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Somalia, hit by the worst locust plague in 25 years

December 18, 2019
Langostas del desierto en Somalia

Desert lobsters in Somalia – FAO / ISAK AMIN – Archive


Somalia faces the worst locust plague in 25 years that is affecting the pastures and basic crops of those living in rural areas of the country, which already suffers the ravages of the violence of the jihadist group Al Shabaab and the consequences of serious floods this year.

Somalia, hit by the worst locust plague in 25 years
Somalia, hit by the worst locust plague in 25 years

As the office in Somalia of the Food and Agriculture Organization (FAO) warned on Wednesday, there are already 70,000 hectares infected with adult larvae and insects in Galmudug, Puntland and Somaliland, which have already caused damage to crops and pastures as well. in Ethiopia.

In total, the prediction is that over the next six months some 100,000 hectares need direct control interventions against this pest, which will require a greater investment in the institutional, infrastructure and technical level for next year, underlined the FAO in a statement.

“We are talking about a medium and long-term intervention. The impact of our short-term actions will be very limited, but we can make a difference to support livelihoods and avoid major disastrous consequences if we act now,” he stressed. FAO representative in Somalia, Etienne Peterschmitt.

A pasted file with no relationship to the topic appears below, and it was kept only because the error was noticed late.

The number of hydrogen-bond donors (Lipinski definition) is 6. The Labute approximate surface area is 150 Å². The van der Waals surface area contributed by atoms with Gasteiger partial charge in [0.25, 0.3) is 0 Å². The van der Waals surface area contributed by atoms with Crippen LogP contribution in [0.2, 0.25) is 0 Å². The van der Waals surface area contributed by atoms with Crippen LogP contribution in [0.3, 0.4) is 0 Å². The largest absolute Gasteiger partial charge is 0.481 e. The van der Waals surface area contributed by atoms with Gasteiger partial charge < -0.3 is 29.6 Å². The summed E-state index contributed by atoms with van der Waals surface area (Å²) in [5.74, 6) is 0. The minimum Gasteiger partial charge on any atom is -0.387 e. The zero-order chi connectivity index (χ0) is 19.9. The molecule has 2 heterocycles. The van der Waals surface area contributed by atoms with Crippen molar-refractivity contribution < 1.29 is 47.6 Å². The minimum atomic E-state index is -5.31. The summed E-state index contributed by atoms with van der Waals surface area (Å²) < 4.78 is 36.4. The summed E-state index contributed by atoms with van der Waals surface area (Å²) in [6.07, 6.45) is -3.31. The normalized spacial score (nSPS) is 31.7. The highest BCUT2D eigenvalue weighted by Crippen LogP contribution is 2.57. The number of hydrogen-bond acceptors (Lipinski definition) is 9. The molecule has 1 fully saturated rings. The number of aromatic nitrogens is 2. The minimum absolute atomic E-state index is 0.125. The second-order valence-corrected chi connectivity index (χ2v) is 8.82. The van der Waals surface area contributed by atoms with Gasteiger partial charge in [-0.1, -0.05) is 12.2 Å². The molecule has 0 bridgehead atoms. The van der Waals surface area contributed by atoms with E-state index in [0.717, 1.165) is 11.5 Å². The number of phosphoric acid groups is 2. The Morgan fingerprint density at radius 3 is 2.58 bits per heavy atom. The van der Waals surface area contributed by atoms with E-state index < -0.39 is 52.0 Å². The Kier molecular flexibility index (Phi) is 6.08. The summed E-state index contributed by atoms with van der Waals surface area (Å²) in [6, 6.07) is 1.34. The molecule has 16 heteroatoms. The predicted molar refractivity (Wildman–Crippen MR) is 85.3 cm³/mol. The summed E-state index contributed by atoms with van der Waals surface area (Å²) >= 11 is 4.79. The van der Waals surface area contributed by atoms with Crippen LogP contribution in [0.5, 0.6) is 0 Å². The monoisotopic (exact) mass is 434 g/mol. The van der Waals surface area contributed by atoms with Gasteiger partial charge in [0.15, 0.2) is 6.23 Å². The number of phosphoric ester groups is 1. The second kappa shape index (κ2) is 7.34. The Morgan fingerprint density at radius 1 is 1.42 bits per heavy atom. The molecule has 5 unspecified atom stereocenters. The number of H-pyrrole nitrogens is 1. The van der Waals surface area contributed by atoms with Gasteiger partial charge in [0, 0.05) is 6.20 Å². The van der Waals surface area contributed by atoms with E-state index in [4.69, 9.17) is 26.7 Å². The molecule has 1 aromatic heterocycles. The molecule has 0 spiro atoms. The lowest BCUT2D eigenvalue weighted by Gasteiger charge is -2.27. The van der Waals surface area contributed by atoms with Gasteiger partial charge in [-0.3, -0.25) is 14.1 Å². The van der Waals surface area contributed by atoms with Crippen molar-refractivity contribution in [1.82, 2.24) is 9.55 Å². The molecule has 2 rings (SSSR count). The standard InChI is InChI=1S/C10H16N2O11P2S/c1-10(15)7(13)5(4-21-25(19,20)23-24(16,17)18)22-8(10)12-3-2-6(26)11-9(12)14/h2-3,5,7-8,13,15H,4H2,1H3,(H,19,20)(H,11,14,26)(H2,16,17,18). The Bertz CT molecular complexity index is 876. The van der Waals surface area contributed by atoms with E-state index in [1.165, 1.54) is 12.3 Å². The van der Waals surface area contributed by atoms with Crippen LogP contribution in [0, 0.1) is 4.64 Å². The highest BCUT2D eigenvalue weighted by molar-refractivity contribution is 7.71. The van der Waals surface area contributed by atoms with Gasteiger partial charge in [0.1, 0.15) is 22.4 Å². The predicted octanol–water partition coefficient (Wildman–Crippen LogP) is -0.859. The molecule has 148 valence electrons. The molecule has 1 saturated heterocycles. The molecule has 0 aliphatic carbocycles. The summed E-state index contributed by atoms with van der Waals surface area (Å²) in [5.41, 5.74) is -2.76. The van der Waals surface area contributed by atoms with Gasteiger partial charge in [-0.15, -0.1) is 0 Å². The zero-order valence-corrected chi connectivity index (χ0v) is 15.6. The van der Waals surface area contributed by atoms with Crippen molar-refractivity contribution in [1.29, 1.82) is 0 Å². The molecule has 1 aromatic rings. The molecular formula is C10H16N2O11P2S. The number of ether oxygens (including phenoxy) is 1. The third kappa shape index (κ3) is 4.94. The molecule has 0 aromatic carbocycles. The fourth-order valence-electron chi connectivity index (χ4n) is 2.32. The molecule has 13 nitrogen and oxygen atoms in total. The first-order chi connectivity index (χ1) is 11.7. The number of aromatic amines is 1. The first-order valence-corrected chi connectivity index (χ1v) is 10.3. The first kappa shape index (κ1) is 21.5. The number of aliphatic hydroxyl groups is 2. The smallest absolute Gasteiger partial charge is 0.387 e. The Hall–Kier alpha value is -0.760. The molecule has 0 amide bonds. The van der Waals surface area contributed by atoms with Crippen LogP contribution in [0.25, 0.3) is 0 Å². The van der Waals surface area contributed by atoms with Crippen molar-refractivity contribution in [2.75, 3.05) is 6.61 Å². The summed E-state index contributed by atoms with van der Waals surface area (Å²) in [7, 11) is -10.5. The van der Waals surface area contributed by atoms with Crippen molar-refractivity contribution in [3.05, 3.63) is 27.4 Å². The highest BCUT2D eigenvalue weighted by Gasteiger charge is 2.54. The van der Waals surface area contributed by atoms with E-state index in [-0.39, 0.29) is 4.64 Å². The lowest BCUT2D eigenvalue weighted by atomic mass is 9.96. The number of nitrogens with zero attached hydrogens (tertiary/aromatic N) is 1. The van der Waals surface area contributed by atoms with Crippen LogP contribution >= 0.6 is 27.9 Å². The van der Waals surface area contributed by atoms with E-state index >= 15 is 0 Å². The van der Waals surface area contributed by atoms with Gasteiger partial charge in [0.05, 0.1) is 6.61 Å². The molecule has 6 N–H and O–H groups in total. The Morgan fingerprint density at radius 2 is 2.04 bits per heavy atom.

The UN agency, which asks for 3 million dollars for the initial response, has acknowledged that the situation is much worse than anticipated and has been exacerbated by heavy rains and the recent passage of cyclone 'Parwan'. If not tied, the locust plague will spread to other areas in southern Somalia, Djibouti, Eritrea and northeastern Kenya, it has prevented.

FAO is already working with the Somali Ministry of Agriculture and other organizations in surveillance and control efforts in Somaliland and Puntland to prevent the plague from continuing to spread to the south and center of the country.

In addition, it has begun to fumigate with biopesticides in Somaliland. “Given the scale of the disaster, aerial spraying using airplanes would have been an ideal control measure. However, security conditions in much of Somalia do not allow it,” Peterschmitt lamented.

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